Despite many innovative advances in cardiology over the past 50 years, heart disease remains a major killer. The steady progress that continues to be made in diagnostics and therapeutics is offset by the cardiovascular consequences of the growing epidemics of obesity and diabetes. Truly innovative approaches on the horizon have been greatly influenced by new insights in cardiovascular development. In particular, research in stem cell biology, the cardiomyocyte lineage, and the interactions of the myocardium and epicardium have opened the door to new approaches for healing the injured heart.
Karl Degenhardt, Manvendra K. Singh, Jonathan A. Epstein
The abrupt cessation of effective cardiac function due to an aberrant heart rhythm can cause sudden and unexpected death at any age, a syndrome called sudden cardiac death (SCD). Annually, more than 300,000 cases of SCD occur in the United States alone, making this a major public health concern. Our current understanding of the mechanisms responsible for SCD has emerged from decades of basic science investigation into the normal electrophysiology of the heart, the molecular physiology of cardiac ion channels, fundamental cellular and tissue events associated with cardiac arrhythmias, and the molecular genetics of monogenic disorders of heart rhythm. This knowledge has helped shape the current diagnosis and treatment of inherited arrhythmia susceptibility syndromes associated with SCD and has provided a pathophysiological framework for understanding more complex conditions predisposing to this tragic event. This Review presents an overview of the molecular basis of SCD, with a focus on monogenic arrhythmia syndromes.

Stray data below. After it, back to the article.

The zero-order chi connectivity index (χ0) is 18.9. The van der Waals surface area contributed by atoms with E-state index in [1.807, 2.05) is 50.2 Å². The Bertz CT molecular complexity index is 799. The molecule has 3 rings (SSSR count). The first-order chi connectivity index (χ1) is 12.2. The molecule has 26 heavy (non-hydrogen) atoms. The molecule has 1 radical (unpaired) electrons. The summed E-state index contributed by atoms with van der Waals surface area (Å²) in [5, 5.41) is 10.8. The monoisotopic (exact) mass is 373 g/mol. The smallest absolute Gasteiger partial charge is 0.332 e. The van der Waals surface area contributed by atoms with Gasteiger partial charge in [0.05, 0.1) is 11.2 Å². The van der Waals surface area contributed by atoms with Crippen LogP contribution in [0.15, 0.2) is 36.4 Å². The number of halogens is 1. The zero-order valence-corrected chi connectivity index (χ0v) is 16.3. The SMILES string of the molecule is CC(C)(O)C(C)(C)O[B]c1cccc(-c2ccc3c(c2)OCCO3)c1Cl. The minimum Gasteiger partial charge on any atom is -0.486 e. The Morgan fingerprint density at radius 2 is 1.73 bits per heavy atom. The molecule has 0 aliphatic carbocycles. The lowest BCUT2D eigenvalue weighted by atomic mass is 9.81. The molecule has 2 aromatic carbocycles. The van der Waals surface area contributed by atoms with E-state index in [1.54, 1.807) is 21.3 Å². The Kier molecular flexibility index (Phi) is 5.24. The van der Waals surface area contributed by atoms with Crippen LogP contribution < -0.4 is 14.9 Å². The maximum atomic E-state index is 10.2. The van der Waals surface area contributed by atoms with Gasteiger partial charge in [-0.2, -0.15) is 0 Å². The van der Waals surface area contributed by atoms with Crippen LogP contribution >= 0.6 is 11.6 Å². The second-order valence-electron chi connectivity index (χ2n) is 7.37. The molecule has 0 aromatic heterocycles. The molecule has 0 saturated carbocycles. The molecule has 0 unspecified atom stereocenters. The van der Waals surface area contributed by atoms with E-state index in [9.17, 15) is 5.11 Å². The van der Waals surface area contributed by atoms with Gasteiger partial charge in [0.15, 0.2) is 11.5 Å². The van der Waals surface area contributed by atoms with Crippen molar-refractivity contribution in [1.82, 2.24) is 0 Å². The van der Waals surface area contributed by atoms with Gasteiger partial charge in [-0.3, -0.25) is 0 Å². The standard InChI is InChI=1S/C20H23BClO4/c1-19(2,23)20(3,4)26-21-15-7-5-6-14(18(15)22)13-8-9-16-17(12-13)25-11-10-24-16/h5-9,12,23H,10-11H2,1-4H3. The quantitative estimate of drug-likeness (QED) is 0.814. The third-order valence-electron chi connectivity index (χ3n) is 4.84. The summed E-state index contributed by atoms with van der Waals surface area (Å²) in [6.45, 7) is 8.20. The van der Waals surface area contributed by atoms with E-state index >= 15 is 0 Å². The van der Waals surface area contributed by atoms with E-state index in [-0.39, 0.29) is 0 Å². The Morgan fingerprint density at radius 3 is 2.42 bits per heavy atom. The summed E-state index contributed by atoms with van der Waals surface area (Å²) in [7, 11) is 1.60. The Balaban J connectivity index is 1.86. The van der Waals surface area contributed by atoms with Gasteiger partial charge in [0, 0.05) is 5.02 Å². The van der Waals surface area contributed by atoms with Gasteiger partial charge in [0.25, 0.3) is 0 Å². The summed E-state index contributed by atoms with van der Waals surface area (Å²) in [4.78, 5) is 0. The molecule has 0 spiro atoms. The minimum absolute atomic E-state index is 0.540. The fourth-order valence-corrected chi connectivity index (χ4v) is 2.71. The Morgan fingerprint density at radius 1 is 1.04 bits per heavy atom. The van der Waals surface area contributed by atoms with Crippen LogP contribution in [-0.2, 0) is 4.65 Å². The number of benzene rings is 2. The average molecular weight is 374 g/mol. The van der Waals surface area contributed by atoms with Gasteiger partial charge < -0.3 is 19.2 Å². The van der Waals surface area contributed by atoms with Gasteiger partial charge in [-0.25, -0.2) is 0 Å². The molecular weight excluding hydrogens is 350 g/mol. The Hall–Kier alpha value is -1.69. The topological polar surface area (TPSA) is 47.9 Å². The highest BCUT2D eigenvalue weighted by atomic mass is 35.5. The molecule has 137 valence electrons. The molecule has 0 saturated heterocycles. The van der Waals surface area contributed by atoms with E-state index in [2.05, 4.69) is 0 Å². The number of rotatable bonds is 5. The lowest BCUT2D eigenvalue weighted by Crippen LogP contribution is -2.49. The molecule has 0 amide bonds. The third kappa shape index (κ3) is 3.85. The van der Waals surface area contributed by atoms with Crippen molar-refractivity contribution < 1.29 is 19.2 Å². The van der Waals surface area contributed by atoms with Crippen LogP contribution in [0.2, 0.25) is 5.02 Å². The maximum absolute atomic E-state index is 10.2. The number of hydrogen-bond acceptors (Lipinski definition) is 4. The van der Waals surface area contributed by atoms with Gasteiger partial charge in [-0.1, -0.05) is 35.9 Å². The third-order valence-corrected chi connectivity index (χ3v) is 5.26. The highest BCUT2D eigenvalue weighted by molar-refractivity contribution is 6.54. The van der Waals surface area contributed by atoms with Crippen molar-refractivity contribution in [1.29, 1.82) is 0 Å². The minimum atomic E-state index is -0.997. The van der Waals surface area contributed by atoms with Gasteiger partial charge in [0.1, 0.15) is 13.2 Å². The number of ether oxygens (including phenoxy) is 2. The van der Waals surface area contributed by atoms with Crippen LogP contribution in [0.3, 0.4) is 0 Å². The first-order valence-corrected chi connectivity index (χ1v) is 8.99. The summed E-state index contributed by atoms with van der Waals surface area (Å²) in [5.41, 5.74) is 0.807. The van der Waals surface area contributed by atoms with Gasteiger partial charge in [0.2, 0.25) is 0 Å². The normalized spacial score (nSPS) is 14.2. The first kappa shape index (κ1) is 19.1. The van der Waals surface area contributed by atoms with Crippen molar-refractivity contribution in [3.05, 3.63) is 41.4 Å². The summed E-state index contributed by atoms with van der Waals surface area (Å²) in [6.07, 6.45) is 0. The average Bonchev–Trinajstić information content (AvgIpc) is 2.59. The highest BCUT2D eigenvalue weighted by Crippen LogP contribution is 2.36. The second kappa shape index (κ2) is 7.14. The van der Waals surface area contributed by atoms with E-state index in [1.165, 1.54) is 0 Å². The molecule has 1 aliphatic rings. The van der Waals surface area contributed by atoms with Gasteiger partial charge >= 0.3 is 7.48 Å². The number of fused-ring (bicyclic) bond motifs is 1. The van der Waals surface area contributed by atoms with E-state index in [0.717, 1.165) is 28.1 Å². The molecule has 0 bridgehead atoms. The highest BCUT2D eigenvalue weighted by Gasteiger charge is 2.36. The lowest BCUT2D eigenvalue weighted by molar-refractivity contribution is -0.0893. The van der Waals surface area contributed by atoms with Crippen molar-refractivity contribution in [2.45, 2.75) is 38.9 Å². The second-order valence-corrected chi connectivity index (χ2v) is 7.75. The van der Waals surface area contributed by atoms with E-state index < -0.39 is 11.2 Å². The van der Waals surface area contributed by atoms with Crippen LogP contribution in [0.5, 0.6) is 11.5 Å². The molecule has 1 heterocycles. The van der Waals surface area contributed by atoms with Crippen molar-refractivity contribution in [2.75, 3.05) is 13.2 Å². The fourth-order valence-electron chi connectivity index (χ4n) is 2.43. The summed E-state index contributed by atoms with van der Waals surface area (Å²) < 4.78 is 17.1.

Alfred L. George Jr.
The discovery of the genetic basis of inherited arrhythmias has paved the way for an improved understanding of arrhythmogenesis in a wide spectrum of life-threatening conditions. In vitro expression of mutations and transgenic animal models have been instrumental in enhancing this understanding, but the applicability of results to the human heart remains unknown. The ability to differentiate induced pluripotent stem cells (iPSs) into cardiomyocytes enables the potential to generate patient-specific myocytes, which could be used to recapitulate the features of inherited arrhythmias in the context of the patient’s genetic background. Few studies have been reported on iPS-derived myocytes obtained from patients with heritable arrhythmias, but they have demonstrated the applicability of this innovative approach to the study of inherited arrhythmias. Here we review the results achieved by iPS investigations in arrhythmogenic syndromes and discuss the existing challenges to be addressed before the use of iPS-derived myocytes can become a part of personalized management of inherited arrhythmias.
Silvia G. Priori, Carlo Napolitano, Elisa Di Pasquale, Gianluigi Condorelli
Acute myocardial infarction (MI) is a major cause of death and disability worldwide. In patients with MI, the treatment of choice for reducing acute myocardial ischemic injury and limiting MI size is timely and effective myocardial reperfusion using either thombolytic therapy or primary percutaneous coronary intervention (PPCI). However, the process of reperfusion can itself induce cardiomyocyte death, known as myocardial reperfusion injury, for which there is still no effective therapy. A number of new therapeutic strategies currently under investigation for preventing myocardial reperfusion injury have the potential to improve clinical outcomes in patients with acute MI treated with PPCI.
Derek J. Hausenloy, Derek M. Yellon